By Charlotte Brill

Hong Kong’s pro-democracy protests are showing no sign of fatigue. Over the past few weeks, University campuses across the region have become the flashpoints of conflict between pro-democracy protesters and police. Many campuses have been fortified to prevent police from entering the campus and arresting protesters. If arrested, demonstrators could face up to ten years imprisonment in riot charges.

On Tuesday 13th November, The Chinese University of Hong Kong (CUHK) became a battleground with clashes between police and protesters escalating dramatically. Riot officers fired thousands of rounds of tear gas, amounting to over one canister shot per second, and rubber bullets at protesters, who had barricaded themselves inside the University. After University staff failed to peacefully mediate the situation, violence continued well into the night and the campus remained besieged until Friday 16th when protesters began to disperse.

Students threw petrol bombs at the police officers and some could be seen wielding bows and arrows that they had stolen from the University’s Sports Centre. Police received lots of criticism for storming the campus but justified their actions by claiming the site was being used as a ‘weapons factory’. Students were trapped on campus, including many who needed medical assistance. By Wednesday CUHK, and many other schools, made the decision to cancel classes for the rest of the semester.

Similar conflicts manifested in campuses across Hong Kong, including the University of Hong Kong and Hong Kong Polytechnic University. Caught up in all of this were hundreds of exchange students, including many from the University of Sussex. Universities across the UK began to request the return of their students. A University of Sussex spokesperson said: “The University has been closely monitoring the situation in Hong Kong. Following the confrontations between protesters and police that have spilled into some of our partner campuses in the last few days, the University has made the decision that all Sussex students in Hong Kong return home”

Soraya Hossaine, a Sussex student who has just returned from CUHK, commented: ‘’I feel very sad for the friends I made whilst I was there, as the situation is heightening every day and there is a lack of coverage about the protests on an international level and the students there are in the midst of the political warfare.’’

Talking to a former Sussex student, Winehouse Yim, who lives in Tai Po which is just a stone’s throw away from CUHKs campus said in response to the conflicts: ‘’it is quite depressing because I feel like the government see youngsters as a source of threat… they are trying to ban us… from representing ourselves’’. On the other hand, he is also saddened by how protesters are vandalizing properties such as train stations, campus buildings and are breaking into student halls.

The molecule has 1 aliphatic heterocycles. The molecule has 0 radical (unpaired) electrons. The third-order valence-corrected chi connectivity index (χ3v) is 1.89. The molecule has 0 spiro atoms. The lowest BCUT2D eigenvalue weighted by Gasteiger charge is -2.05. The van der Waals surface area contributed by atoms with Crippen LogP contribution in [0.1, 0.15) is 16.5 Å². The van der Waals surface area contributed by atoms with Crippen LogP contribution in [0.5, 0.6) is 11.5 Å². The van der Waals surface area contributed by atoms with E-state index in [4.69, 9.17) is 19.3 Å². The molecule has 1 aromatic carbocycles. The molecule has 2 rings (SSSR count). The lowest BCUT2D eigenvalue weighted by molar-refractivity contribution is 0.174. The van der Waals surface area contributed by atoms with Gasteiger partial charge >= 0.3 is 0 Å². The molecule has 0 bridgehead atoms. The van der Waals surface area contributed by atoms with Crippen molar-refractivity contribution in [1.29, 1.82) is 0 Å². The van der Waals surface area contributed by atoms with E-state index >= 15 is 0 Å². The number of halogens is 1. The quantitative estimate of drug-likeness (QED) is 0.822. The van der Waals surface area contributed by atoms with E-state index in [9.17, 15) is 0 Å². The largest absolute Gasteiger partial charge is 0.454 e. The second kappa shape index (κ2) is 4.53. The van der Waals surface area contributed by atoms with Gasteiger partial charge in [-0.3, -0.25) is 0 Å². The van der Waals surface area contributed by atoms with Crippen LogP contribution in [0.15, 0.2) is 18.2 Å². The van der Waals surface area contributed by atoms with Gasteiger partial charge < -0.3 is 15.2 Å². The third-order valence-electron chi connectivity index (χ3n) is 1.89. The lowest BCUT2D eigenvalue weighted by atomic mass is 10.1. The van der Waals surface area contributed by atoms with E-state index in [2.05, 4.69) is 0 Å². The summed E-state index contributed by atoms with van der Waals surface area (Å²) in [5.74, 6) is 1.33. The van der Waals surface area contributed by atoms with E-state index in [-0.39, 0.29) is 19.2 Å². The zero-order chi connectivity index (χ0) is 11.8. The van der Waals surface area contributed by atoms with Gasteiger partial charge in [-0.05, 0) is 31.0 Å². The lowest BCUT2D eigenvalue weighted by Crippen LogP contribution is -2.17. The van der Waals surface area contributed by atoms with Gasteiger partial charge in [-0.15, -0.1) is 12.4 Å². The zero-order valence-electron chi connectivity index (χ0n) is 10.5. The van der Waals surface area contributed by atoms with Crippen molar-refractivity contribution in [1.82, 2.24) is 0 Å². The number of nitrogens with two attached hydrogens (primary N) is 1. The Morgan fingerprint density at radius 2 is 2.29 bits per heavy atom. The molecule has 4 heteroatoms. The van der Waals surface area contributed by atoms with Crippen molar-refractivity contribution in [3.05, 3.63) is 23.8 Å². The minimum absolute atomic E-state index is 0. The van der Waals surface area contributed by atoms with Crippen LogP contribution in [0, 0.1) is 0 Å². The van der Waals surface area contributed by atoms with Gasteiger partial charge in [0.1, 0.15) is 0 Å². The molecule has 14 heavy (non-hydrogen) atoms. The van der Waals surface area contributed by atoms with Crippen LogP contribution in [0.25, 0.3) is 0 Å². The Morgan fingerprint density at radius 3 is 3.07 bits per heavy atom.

By Thursday 15th November, all classes had been cancelled and the CUHK’s campus was almost entirely run by local students and protesters. Yazz James, also a returned exchange student, described the scene: ‘’they were cleaning the toilets, had found ways to run the buses to transport each other, they’d made medical centres with nursing/ medical students caring for the injured, they were cooking for each other in the canteens- it was incredible’’

As there were no buses or trains due to vandalism and the emergence of road blockades, Winehouse explains how ‘’people were really kind as they guided [him] to CU’’ when he came to bring food and water to his friends stuck on campus. Yazz also highlighted that ‘’it’s important to note that the protesters were all concerned with our safety and were keen to help us leave’’ and explains how volunteer drivers who transported them to safer areas of the city, refused to accept any money.

Global solidarity is a key way the Pro-Democracy Movement can deter the rapid encroachment of Chinese regime which threatens Hong Kong’s semi-autonomous democracy, granted under the ‘One Country, Two Systems’ policy. Soraya, expressed that ‘’the political leaders of all countries should condemn the acts of the violence by the police and stand with Hong Kong in this dark time.’’ This unique constitutional principle emerged when Britain returned sovereignty of Hong Kong to China in 1997 after having colonised the region for many years. But what is Britain doing to help Hong Kong? Given Britain’s historical affiliation with Hong Kong it is contested as to whether the government has a moral duty to provide support. On a political level, however, this is a very complex and sensitive situation as it is deemed important to maintain good relations with China, especially for trade.

British citizens, however, are not so restricted by these global politics. Yazz recounts how ‘Most of [her] local friends at CUHK were begging me to speak out/raise awareness of the situation’. With the proliferation of global media platforms this is a pivotal way we can keep the conversation alive and potentially help Hong Kong retain their democratic rights. The ‘One Country, Two Systems’ deal is destined to end in 2047, a date that is rapidly approaching, so is paramount that Hong Kong, together with global support, speak and act while they still have a voice. Whether they succeed or not, it will go down in history that they fought for their Hongkonger identity. For now, we should continue to raise awareness and stand with Hong Kong to help their cause to thrive and to posit their messages in the global rhetoric.

Picture by Winehouse Yim

Categories: Culture

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